[about a bum on a park bench]
Ann: Every time I see one of those old guys, I always think the same thing.
Mark: What do you think?
Ann: I always think that he was once somebody's baby boy. Really, I do. I think he was once somebody's baby boy, and he had a mother and a father who loved him, and now there he is, half dead on a park bench, and where are his mother or his father, all his uncles now?

He'd kill us if he got the chance.


We'll be listening to you.

Martin Stett

This conversation is over.


[on the phone] We know that you know, Mr. Caul. For your own sake, don't get involved any further. We'll be listening to you.
[plays back recording of Harry playing saxophone]

Martin Stett

What a STUPID conversation.


Mark: Does it bother you?
Ann: What?
Mark: Walking around in circles.

Passerby: Well, I want to go over to my place and start, you know, getting it on...
Ann: Oh, that's terrible.
Mark: Yeah. Do you ever, uh... ballet?
Ann: Be thankful. Do you have a quarter for them?
Mark: Yes, I do.
Ann: [gives it to street band]
Ann: What about me?
Mark: You'll see.
Ann: A lot of fun you are. You're supposed to tease me, give hints, make me guess, you know.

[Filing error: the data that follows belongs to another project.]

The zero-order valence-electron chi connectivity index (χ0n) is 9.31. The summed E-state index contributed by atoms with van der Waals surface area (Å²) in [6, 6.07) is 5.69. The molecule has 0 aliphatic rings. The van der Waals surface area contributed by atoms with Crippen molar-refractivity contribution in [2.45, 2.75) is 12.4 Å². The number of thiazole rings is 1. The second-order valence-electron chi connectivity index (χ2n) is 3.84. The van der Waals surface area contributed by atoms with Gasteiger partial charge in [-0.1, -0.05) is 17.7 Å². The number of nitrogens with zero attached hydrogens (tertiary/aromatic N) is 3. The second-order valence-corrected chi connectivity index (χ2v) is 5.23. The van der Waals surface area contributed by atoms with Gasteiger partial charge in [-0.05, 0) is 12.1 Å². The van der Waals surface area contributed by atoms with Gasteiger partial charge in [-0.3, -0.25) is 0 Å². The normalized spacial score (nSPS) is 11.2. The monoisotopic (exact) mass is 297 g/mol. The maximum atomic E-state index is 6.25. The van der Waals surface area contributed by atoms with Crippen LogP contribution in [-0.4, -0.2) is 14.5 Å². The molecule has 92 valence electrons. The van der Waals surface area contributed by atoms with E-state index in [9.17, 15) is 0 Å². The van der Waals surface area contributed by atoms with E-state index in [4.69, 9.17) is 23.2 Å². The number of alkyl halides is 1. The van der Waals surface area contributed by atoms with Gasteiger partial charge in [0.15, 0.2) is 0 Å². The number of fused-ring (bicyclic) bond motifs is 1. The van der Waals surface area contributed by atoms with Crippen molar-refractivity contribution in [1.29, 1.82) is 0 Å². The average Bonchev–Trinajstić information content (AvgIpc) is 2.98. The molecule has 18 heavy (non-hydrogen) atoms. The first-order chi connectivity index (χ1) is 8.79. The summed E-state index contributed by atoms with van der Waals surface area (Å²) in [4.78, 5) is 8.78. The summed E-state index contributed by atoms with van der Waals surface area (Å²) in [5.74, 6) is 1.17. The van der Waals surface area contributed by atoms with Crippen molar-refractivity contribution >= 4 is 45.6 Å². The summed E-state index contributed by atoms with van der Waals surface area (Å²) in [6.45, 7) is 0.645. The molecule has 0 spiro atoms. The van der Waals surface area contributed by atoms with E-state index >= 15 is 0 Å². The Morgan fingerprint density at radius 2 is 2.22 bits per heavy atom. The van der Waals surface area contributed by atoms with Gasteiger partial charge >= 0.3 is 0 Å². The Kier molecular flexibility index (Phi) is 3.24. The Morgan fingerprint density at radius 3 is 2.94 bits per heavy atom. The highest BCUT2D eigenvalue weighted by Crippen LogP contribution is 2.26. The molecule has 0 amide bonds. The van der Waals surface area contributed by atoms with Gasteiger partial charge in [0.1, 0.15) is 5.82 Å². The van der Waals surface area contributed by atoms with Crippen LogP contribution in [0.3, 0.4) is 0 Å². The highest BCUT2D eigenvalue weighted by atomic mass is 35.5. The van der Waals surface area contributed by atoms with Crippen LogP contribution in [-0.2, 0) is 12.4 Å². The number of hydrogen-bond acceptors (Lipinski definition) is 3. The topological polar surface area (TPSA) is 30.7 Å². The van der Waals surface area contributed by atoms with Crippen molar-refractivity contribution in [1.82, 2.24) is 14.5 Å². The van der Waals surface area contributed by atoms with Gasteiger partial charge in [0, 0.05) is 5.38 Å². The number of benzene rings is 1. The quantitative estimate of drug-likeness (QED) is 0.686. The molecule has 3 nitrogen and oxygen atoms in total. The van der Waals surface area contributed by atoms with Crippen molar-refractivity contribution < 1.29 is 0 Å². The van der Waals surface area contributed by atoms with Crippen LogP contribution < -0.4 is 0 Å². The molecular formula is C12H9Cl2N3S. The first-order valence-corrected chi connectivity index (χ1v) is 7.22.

I can't stand it. I can't stand it any more.


Eve Kendall: [Hanging by their fingers from Mount Rushmore] What happened with your first two marriages?
Roger Thornhill: My wives divorced me.
Eve Kendall: Why?
Roger Thornhill: They said I led too dull a life.

Eve Kendall: I tipped the steward five dollars to seat you here if you should come in.
Roger Thornhill: Is that a proposition?
Eve Kendall: I never discuss love on an empty stomach.
Roger Thornhill: You've already eaten!
Eve Kendall: But you haven't.

Now you listen to me, I'm an advertising man, not a red herring. I've got a job, a secretary, a mother, two ex-wives and several bartenders that depend upon me, and I don't intend to disappoint them all by getting myself "slightly" killed.

Roger Thornhill

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